Earlier this month Knowlton was visited by Michel Desvigne, a noted landscape architect and the 2014 Glimcher Distinguished Visiting Professor at the Knowlton School of Architecture. He is known for his attention to detail and small scale development amongst large scale systems. In James Corner’s Agriculture, Texture, and the Unfinished he states that Desvigne creates ‘extremely sensible, rational, and strategic projects that at the same time approach poetic’ and approaches landscape architecture ‘as a form of earth making that is inevitably provisional, staged, and cumulative’. Michel has worked with countless notable architects including Rem Koolhaas, I.M. Pei, Herzog and de Meuron, and Renzo Piano. His projects range from the Saint Louis Art Museum to the New Qatar National Museum in Doha to the Lyon Confluence 2 and Ile Seguin prefiguration garden in France. He is currently working on numerous international projects, including the urban planning of the Paris-Saclay cluster.
Photo credit: Phil Arnold
The February lectures focused on Desvigne’s new development of the Campus du plateau de Saclay, a region in Île-de-France, and a hotbed for higher education institutions and research centers. On the development of the project Desvigne stated, “This will not be a city; this will be a group of campuses linked by landscape and transportation systems”. The current design calls for 450 hectares of campus and 500 hectares of park systems. On the design process, Desvigne stressed the importance of proportions and composition, especially with regards to time. “A city is a long time process. A garden takes even longer. You have to accept multiple speeds in one place. It makes no sense for everything to be choreographed at one time and place. It’s nice to think about the different speeds”, Desvigne exclaimed.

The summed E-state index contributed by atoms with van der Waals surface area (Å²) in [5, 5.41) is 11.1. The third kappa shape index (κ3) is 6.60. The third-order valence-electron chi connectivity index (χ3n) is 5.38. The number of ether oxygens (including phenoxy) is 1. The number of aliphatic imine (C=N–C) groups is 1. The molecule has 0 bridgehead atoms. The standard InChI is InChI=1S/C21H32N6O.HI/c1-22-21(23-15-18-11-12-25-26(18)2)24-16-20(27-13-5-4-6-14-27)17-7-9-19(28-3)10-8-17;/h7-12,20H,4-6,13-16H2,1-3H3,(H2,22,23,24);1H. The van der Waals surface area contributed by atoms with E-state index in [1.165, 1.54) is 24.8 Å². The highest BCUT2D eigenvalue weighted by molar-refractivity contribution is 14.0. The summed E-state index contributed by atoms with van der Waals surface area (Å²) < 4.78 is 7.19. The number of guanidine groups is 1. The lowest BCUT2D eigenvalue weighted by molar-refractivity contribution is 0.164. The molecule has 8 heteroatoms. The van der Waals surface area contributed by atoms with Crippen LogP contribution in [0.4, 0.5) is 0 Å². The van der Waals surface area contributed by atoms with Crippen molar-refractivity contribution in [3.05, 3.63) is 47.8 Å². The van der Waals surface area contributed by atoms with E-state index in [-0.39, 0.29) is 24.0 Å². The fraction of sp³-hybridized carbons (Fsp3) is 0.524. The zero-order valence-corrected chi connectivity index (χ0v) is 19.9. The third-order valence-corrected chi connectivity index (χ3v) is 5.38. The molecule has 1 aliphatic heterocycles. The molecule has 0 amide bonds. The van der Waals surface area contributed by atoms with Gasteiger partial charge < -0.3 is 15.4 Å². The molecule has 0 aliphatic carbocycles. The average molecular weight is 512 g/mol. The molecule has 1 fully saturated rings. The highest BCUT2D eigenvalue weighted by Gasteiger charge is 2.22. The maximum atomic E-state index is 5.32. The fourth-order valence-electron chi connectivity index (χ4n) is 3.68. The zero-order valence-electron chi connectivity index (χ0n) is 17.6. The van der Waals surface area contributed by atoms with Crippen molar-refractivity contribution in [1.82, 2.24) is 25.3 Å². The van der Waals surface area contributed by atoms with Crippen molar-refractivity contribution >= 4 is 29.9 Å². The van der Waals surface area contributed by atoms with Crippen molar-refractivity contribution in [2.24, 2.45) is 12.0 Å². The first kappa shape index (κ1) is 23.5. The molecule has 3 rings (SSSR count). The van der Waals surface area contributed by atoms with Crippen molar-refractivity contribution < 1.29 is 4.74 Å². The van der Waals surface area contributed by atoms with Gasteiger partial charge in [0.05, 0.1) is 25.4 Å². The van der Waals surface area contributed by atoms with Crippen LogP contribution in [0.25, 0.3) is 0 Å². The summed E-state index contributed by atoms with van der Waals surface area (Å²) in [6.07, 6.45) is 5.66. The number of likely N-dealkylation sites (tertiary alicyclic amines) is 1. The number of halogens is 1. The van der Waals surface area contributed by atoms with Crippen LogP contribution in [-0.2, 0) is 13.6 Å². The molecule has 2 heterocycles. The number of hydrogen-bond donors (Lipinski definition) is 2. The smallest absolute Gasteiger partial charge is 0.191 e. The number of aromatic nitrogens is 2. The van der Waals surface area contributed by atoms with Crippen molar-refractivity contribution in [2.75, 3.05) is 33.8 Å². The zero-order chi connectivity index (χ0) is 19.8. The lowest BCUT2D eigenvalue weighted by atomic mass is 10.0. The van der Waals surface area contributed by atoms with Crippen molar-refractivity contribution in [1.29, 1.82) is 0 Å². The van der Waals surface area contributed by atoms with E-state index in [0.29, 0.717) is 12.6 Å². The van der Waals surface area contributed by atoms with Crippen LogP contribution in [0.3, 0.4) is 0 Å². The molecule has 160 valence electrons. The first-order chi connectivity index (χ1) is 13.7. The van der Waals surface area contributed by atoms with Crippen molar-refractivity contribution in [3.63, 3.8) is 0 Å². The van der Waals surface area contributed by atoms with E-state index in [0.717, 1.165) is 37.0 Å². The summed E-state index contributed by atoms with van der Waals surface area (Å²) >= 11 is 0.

Photo credit: Phil Arnold
Michel’s February 3rd-4th visit included lectures and lunch discussions with the Glimcher Seminar, composed of a mix of landscape architecture graduate and undergraduate students. The works of the seminar in conjunction with the senior landscape architecture studio will culminate with an exhibition held in the Banvard Gallery, opening in late March. Including the February visit, Michel will visit the Knowlton School several more times to meet with students in the Glimcher Seminar, advise on the gallery progress, and lecture as part of the Baumer lecture series on March 26th.
Written by Wesley Cogan, an editor of One:Twelve.
One:Twelve is an independent student publication at the Knowlton School of Architecture.
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This blog will be a feeder for recent news, events and student work occurring at the Knowlton School at The Ohio State University. Posts will typically center around updates from the school's lecture series, exciting projects from recent student reviews and updates from other school events.